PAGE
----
As Jen and I were leaving the Courtyard Theatre in Stratford on Thursday night she said to me: 'Do you feel like you've just seen something historic?'.
There is a reason why there are probably half a dozen actors at best whose Hamlet's remained emblazoned on theatre-goers and critics memories, it is probably one of the most complex roles an actor will undertake and probably one of the most mentally and physically demanding. It is, after all, the longest part in any of Shakespeare's plays.
The 'interesting energy' I hoped David Tennant would bring to the role when I first heard he'd been cast was there in abundance. He managed to convincingly pull off languid melancholy to barely contained coiled spring and erratic lunacy.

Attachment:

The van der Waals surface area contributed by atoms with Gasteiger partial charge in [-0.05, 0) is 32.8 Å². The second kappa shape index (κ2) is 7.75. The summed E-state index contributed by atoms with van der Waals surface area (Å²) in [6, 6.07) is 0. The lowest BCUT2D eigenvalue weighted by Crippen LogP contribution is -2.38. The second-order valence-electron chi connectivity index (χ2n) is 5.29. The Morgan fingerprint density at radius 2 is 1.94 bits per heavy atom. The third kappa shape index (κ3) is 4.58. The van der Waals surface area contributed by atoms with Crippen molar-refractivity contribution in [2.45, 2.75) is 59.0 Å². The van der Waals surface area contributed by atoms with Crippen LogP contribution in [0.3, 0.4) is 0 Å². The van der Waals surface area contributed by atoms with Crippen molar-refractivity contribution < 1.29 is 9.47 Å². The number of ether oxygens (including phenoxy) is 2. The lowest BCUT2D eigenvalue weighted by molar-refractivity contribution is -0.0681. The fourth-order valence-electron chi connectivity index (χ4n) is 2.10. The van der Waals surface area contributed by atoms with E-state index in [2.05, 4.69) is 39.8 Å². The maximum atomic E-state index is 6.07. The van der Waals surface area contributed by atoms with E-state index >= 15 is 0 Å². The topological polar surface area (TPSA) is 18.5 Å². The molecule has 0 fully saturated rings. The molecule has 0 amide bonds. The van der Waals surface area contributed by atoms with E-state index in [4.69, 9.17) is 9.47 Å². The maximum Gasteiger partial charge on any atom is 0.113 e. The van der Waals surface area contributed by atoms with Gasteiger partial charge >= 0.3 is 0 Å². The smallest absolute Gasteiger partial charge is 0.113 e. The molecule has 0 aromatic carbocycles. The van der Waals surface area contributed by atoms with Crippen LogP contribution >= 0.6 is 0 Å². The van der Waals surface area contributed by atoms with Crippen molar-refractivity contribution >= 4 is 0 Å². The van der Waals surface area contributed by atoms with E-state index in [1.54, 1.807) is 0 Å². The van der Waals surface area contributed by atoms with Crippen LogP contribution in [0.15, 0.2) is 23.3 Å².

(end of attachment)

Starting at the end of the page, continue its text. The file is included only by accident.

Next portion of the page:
But the 'historic' question of Jen's wasn't merely refering to Tennant but to the whole cast and production. While Hamlet was like a bomb waiting to go off and occassionally doing so, Patrick Stewart's Claudius was considered and quiet.
Mariah Gale's Ophelia, a happy, confident young women who is completely broken by tragedy. I could go on (and on).
What director Gregory Doran has done is create a Hamlet that is both satisfying to aficionado's while being accessible to those attracted to the theatre by the stage appearance of Dr Who. He has also managed to draw out the tragedy and comedy in the play, the latter often neglected, to produce an imaginatively staged and thoroughly entertaining play.
When we got back to our hotel we sat up for hours talking about what we had seen and the interpretation of the play. And that is why I think I answered 'yes' to Jen's question.